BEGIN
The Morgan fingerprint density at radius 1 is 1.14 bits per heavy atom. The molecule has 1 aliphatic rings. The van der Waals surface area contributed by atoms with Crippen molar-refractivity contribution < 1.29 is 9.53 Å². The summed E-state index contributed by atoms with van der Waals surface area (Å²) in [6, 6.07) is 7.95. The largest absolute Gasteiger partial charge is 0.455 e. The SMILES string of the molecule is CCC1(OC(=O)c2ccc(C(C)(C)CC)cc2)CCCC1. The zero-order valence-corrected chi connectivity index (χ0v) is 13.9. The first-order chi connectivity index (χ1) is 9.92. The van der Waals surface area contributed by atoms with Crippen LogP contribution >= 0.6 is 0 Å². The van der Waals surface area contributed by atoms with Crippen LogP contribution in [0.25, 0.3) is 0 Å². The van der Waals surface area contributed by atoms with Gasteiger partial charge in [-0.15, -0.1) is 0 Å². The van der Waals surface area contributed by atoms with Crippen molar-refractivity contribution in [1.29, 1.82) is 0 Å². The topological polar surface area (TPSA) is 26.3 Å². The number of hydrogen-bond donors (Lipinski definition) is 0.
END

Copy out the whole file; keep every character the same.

The Morgan fingerprint density at radius 1 is 1.14 bits per heavy atom. The molecule has 1 aliphatic rings. The van der Waals surface area contributed by atoms with Crippen molar-refractivity contribution < 1.29 is 9.53 Å². The summed E-state index contributed by atoms with van der Waals surface area (Å²) in [6, 6.07) is 7.95. The largest absolute Gasteiger partial charge is 0.455 e. The SMILES string of the molecule is CCC1(OC(=O)c2ccc(C(C)(C)CC)cc2)CCCC1. The zero-order valence-corrected chi connectivity index (χ0v) is 13.9. The first-order chi connectivity index (χ1) is 9.92. The van der Waals surface area contributed by atoms with Crippen LogP contribution >= 0.6 is 0 Å². The van der Waals surface area contributed by atoms with Crippen LogP contribution in [0.25, 0.3) is 0 Å². The van der Waals surface area contributed by atoms with Gasteiger partial charge in [-0.15, -0.1) is 0 Å². The van der Waals surface area contributed by atoms with Crippen molar-refractivity contribution in [1.29, 1.82) is 0 Å². The topological polar surface area (TPSA) is 26.3 Å². The number of hydrogen-bond donors (Lipinski definition) is 0.